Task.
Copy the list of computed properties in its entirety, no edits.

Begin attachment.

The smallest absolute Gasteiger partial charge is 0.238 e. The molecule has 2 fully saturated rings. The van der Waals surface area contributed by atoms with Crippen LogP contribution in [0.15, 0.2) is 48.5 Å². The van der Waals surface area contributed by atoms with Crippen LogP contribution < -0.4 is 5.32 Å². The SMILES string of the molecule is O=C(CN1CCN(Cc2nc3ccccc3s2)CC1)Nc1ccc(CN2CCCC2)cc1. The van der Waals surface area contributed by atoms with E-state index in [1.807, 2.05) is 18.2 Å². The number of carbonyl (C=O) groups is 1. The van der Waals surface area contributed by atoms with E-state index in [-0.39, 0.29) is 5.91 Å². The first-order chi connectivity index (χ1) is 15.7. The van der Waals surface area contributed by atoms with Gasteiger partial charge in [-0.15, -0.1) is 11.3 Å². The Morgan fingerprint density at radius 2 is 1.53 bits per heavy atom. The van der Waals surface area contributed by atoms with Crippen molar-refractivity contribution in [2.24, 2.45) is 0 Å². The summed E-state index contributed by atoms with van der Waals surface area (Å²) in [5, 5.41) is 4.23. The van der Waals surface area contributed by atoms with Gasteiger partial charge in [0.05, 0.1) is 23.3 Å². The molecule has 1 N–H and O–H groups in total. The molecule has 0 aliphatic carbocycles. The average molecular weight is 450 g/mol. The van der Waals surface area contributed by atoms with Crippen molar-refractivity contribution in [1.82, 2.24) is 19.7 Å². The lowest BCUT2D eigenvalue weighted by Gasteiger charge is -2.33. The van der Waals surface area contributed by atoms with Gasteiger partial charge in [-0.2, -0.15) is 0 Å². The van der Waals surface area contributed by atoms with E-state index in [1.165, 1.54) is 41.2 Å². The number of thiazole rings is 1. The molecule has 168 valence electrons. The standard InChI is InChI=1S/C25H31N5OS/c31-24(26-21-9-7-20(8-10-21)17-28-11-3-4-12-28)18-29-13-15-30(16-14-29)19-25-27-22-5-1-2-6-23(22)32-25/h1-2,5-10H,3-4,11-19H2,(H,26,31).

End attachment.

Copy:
The smallest absolute Gasteiger partial charge is 0.238 e. The molecule has 2 fully saturated rings. The van der Waals surface area contributed by atoms with Crippen LogP contribution in [0.15, 0.2) is 48.5 Å². The van der Waals surface area contributed by atoms with Crippen LogP contribution < -0.4 is 5.32 Å². The SMILES string of the molecule is O=C(CN1CCN(Cc2nc3ccccc3s2)CC1)Nc1ccc(CN2CCCC2)cc1. The van der Waals surface area contributed by atoms with E-state index in [1.807, 2.05) is 18.2 Å². The number of carbonyl (C=O) groups is 1. The van der Waals surface area contributed by atoms with E-state index in [-0.39, 0.29) is 5.91 Å². The first-order chi connectivity index (χ1) is 15.7. The van der Waals surface area contributed by atoms with Gasteiger partial charge in [-0.15, -0.1) is 11.3 Å². The Morgan fingerprint density at radius 2 is 1.53 bits per heavy atom. The van der Waals surface area contributed by atoms with Crippen molar-refractivity contribution in [2.24, 2.45) is 0 Å². The summed E-state index contributed by atoms with van der Waals surface area (Å²) in [5, 5.41) is 4.23. The van der Waals surface area contributed by atoms with Gasteiger partial charge in [0.05, 0.1) is 23.3 Å². The molecule has 1 N–H and O–H groups in total. The molecule has 0 aliphatic carbocycles. The average molecular weight is 450 g/mol. The van der Waals surface area contributed by atoms with Crippen molar-refractivity contribution in [1.82, 2.24) is 19.7 Å². The lowest BCUT2D eigenvalue weighted by Gasteiger charge is -2.33. The van der Waals surface area contributed by atoms with Gasteiger partial charge in [-0.2, -0.15) is 0 Å². The van der Waals surface area contributed by atoms with E-state index in [1.165, 1.54) is 41.2 Å². The number of thiazole rings is 1. The molecule has 168 valence electrons. The standard InChI is InChI=1S/C25H31N5OS/c31-24(26-21-9-7-20(8-10-21)17-28-11-3-4-12-28)18-29-13-15-30(16-14-29)19-25-27-22-5-1-2-6-23(22)32-25/h1-2,5-10H,3-4,11-19H2,(H,26,31).